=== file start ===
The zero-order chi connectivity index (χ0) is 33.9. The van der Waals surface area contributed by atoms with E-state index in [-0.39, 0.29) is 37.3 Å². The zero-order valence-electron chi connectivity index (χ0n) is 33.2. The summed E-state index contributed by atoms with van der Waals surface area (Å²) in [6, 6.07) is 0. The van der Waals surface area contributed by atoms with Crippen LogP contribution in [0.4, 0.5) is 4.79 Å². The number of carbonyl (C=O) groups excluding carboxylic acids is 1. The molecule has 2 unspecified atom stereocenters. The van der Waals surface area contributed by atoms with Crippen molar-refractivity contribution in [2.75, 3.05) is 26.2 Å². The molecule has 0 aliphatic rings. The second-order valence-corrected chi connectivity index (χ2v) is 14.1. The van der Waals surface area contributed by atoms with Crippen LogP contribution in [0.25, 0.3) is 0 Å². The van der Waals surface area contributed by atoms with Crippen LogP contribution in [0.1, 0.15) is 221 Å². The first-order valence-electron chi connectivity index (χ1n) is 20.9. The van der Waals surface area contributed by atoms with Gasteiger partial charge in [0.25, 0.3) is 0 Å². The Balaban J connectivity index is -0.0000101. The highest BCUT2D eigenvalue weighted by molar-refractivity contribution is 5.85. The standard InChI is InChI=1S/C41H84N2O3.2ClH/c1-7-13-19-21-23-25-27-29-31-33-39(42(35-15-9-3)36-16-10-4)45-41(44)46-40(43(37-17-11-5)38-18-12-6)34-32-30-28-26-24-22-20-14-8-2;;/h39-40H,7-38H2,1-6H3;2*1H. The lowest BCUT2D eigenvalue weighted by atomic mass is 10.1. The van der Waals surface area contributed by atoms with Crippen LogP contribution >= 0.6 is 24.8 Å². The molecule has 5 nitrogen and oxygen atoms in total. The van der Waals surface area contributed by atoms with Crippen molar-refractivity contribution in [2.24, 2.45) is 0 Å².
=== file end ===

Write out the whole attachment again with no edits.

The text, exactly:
The zero-order chi connectivity index (χ0) is 33.9. The van der Waals surface area contributed by atoms with E-state index in [-0.39, 0.29) is 37.3 Å². The zero-order valence-electron chi connectivity index (χ0n) is 33.2. The summed E-state index contributed by atoms with van der Waals surface area (Å²) in [6, 6.07) is 0. The van der Waals surface area contributed by atoms with Crippen LogP contribution in [0.4, 0.5) is 4.79 Å². The number of carbonyl (C=O) groups excluding carboxylic acids is 1. The molecule has 2 unspecified atom stereocenters. The van der Waals surface area contributed by atoms with Crippen molar-refractivity contribution in [2.75, 3.05) is 26.2 Å². The molecule has 0 aliphatic rings. The second-order valence-corrected chi connectivity index (χ2v) is 14.1. The van der Waals surface area contributed by atoms with Crippen LogP contribution in [0.25, 0.3) is 0 Å². The van der Waals surface area contributed by atoms with Crippen LogP contribution in [0.1, 0.15) is 221 Å². The first-order valence-electron chi connectivity index (χ1n) is 20.9. The van der Waals surface area contributed by atoms with Gasteiger partial charge in [0.25, 0.3) is 0 Å². The Balaban J connectivity index is -0.0000101. The highest BCUT2D eigenvalue weighted by molar-refractivity contribution is 5.85. The standard InChI is InChI=1S/C41H84N2O3.2ClH/c1-7-13-19-21-23-25-27-29-31-33-39(42(35-15-9-3)36-16-10-4)45-41(44)46-40(43(37-17-11-5)38-18-12-6)34-32-30-28-26-24-22-20-14-8-2;;/h39-40H,7-38H2,1-6H3;2*1H. The lowest BCUT2D eigenvalue weighted by atomic mass is 10.1. The van der Waals surface area contributed by atoms with Crippen LogP contribution >= 0.6 is 24.8 Å². The molecule has 5 nitrogen and oxygen atoms in total. The van der Waals surface area contributed by atoms with Crippen molar-refractivity contribution in [2.24, 2.45) is 0 Å².